The OIG indicated that the proposed advertising payment/reimbursement arrangement would constitute unlawful remuneration from the company to the DME suppliers in exchange for direct purchase of the company's products. In addition, it also indicated that the shared advertising for manufacturers and suppliers would create a "reverse" Anti-kickback Statute issue: the advertising feature of the arrangement could be seen as involving remuneration from the DME suppliers to the company (e.g., an agreement to generate business for the company) in exchange for free advertising.

OIG was particularly concerned with the call center in the proposed arrangement. It indicated that patients may be misled or manipulated into choosing the company's products. In particular, the OIG felt there was a significant risk of patients being mistakenly led to believe they were speaking with the DME supplier's customer service representatives, obtaining objective information about DME without bias towards the products of any one manufacturer.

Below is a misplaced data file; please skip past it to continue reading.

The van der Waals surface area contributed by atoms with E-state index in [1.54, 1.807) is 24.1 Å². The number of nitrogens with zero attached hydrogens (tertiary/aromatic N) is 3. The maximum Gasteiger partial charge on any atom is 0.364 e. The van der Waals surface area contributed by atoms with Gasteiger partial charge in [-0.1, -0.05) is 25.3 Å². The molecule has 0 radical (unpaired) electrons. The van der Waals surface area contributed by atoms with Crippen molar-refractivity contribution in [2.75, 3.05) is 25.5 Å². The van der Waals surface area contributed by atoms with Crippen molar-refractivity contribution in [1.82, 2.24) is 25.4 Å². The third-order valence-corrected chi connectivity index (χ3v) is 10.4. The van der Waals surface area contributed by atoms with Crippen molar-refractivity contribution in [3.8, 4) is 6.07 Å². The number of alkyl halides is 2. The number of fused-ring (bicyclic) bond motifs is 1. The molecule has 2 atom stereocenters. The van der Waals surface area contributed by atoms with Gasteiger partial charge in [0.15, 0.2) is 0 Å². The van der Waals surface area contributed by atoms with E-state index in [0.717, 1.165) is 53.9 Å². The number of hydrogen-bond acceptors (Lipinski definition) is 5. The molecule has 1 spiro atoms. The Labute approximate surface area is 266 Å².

The OIG also indicated that the company's arrangement for the provision of advertising assistance and reimbursement consulting services would be considered remuneration to the DME suppliers. It concluded that the arrangement would be a disguised kickback scheme, or in other words, an attempt to generate business for the company without any safeguards against fraud or abuse. OIG indicated that the proposed arrangement posed risks associated with kickbacks, including the risk of driving over utilization and increasing program costs. Further, the availability and value of the advertising assistance would be determined in a way that considered the volume or value of a DME supplier's past or expected future purchases, and would give DME suppliers an incentive to steer patients to the company's products, even if products from other manufacturers were less expensive or more appropriate. OIG also noted that the proposed arrangement could pose a substantial risk of unfair competition, because the company's provision of remuneration might encourage DME suppliers to purchase products from the company. This could lead to the potential detriment of competitor DME manufacturers that do not provide similar unlawful benefits to their customers.

Missouri Board of Examiners